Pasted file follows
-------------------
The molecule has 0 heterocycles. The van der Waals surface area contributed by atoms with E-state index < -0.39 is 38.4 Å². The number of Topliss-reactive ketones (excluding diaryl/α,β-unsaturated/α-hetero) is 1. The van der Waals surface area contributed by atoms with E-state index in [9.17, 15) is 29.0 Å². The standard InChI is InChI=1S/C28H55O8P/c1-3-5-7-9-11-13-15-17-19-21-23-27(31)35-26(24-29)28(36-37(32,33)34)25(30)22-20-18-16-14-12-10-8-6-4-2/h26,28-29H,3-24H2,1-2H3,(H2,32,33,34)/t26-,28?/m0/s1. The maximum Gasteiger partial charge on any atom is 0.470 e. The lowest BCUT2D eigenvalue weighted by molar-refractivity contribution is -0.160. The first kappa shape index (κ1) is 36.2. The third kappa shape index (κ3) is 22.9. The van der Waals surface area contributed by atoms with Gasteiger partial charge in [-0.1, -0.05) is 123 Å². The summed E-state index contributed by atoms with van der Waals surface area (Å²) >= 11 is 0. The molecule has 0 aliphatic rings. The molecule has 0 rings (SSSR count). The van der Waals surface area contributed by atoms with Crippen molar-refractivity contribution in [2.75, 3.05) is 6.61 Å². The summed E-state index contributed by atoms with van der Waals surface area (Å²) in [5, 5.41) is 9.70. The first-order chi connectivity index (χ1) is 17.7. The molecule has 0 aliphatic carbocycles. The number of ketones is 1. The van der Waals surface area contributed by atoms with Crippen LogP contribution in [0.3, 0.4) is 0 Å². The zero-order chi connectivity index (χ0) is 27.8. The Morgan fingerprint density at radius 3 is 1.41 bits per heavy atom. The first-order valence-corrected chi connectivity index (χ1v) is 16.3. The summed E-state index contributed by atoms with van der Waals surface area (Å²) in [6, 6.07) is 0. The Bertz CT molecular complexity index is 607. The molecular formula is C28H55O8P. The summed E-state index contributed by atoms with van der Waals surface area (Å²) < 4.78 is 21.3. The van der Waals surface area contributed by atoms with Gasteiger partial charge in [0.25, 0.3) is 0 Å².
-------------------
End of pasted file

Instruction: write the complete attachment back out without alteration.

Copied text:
The molecule has 0 heterocycles. The van der Waals surface area contributed by atoms with E-state index < -0.39 is 38.4 Å². The number of Topliss-reactive ketones (excluding diaryl/α,β-unsaturated/α-hetero) is 1. The van der Waals surface area contributed by atoms with E-state index in [9.17, 15) is 29.0 Å². The standard InChI is InChI=1S/C28H55O8P/c1-3-5-7-9-11-13-15-17-19-21-23-27(31)35-26(24-29)28(36-37(32,33)34)25(30)22-20-18-16-14-12-10-8-6-4-2/h26,28-29H,3-24H2,1-2H3,(H2,32,33,34)/t26-,28?/m0/s1. The maximum Gasteiger partial charge on any atom is 0.470 e. The lowest BCUT2D eigenvalue weighted by molar-refractivity contribution is -0.160. The first kappa shape index (κ1) is 36.2. The third kappa shape index (κ3) is 22.9. The van der Waals surface area contributed by atoms with Gasteiger partial charge in [-0.1, -0.05) is 123 Å². The summed E-state index contributed by atoms with van der Waals surface area (Å²) >= 11 is 0. The molecule has 0 aliphatic rings. The molecule has 0 rings (SSSR count). The van der Waals surface area contributed by atoms with Crippen molar-refractivity contribution in [2.75, 3.05) is 6.61 Å². The summed E-state index contributed by atoms with van der Waals surface area (Å²) in [5, 5.41) is 9.70. The first-order chi connectivity index (χ1) is 17.7. The molecule has 0 aliphatic carbocycles. The number of ketones is 1. The van der Waals surface area contributed by atoms with Crippen LogP contribution in [0.3, 0.4) is 0 Å². The zero-order chi connectivity index (χ0) is 27.8. The Morgan fingerprint density at radius 3 is 1.41 bits per heavy atom. The first-order valence-corrected chi connectivity index (χ1v) is 16.3. The summed E-state index contributed by atoms with van der Waals surface area (Å²) in [6, 6.07) is 0. The Bertz CT molecular complexity index is 607. The molecular formula is C28H55O8P. The summed E-state index contributed by atoms with van der Waals surface area (Å²) < 4.78 is 21.3. The van der Waals surface area contributed by atoms with Gasteiger partial charge in [0.25, 0.3) is 0 Å².